FAMILIES face a “perfect storm” of rising oil and gas prices after an explosion in Austria and disruption to supplies from the North Sea hit the industry during the winter cold snap sweeping Britain.

One person was killed and 18 injured at the blast in Baumgarten an der March, close to the border with Slovakia and the site of one of Europe’s biggest supply hubs.

More than 200 firefighters attended the blaze and one witness described seeing an “immense ball of flame” at the site 31 miles north-east of Vienna, which has now been evacuated and shut down.

The blast prompted gas prices to rise across Europe, including a 40 per cent increase in the UK to 95p per therm, a level not seen since 2013.

The National Grid insisted there was sufficient gas to meet demand.

It came a day after it emerged the Forties pipeline would be closed until Christmas after a hairline crack was discovered south of Aberdeen.

The pipeline, which carries 40 per cent of North Sea oil and gas, is expected to be closed for a couple of weeks while repairs are carried out.

Operator Ineos said the repair would be more complicated than first thought as the crack was propagating.

It said the impact for customers would be very significant but the domestic market was not likely to be significantly affected.

Andrew Gardner, chief executive of the Ineos Forties Pipeline System, said workers found the crack in the pipe last Wednesday which then started to grow despite efforts to repair it.

He said: “Over the weekend we noticed the crack starting to develop and grow further.

“It was about 10cm and it grew another couple of centimetres. We reduced the pressure further and then at that point the crack still grew, so the only safe option was to take the system down so we could be convinced that we could stop the growth of the crack and get in and do a proper permanent repair.

“It was a straightforward process when the crack was not moving. Now that the crack is propagating we need to be very careful that whatever repair isn’t just masking a crack underneath, so it will probably be a little bit more complicated than what we thought it was going to be, hence why we need to take the system down.”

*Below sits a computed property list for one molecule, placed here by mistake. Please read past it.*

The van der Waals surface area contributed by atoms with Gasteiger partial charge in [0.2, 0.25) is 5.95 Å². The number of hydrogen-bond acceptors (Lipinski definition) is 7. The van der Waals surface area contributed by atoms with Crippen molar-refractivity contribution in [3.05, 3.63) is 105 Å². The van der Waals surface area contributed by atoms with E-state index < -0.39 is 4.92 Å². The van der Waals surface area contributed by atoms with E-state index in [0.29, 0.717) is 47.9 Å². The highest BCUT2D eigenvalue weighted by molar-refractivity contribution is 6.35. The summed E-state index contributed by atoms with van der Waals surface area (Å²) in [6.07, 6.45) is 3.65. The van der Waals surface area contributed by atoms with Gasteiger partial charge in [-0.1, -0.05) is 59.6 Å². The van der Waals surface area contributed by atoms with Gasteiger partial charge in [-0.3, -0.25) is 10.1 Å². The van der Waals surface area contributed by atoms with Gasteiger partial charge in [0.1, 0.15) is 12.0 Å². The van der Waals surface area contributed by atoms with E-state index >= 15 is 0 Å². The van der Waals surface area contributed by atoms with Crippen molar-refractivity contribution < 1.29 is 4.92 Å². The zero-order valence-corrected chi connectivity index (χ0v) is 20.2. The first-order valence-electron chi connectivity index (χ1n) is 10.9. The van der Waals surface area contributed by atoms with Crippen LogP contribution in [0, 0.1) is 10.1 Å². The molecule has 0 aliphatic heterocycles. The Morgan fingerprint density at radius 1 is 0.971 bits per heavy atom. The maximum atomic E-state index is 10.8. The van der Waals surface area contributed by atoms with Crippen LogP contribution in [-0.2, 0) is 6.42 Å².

Analysts at investment bank Jefferies said: “The timing of the outage could not be much worse as winter weather is just materialising.”

Oil prices also surged, with Brent crude pushing above $65 a barrel for the first time since June 2015, though it later slid back below $64.

Scottish energy minister Paul Wheelhouse told Holyrood there were no plans to shut down the Grangemouth refinery, which uses Forties crude, and no impact was expected on fuel and gas supplies.

Producers including BP, Shell and Chrysaor said they had closed down oil fields in response.

Analyst David Madden, of CMC Markets, said: “Brent Crude oil hit its highest level since early June 2015 as the closure of Forties North Sea pipeline curbed supply.

“The energy market was already strong as Opec and Russia agreed to extend the co-ordinated production cut until the end of 2018, and now this maintenance move by Forties has added to the upward pressure.”

The Baumgarten plant in Austria receives around 40 billion cubic metres of gas each year and redistributes it across Europe, including to Germany and northern Italy.

Italy declared a state of emergency regarding energy supplies, while Russian gas giant Gazprom said it was working on redirecting gas flows to secure uninterrupted supplies to its clients around Europe.

Slovakia’s main gas transit route to Austria was suspended after the fire, Slovak pipeline operator Eustream said.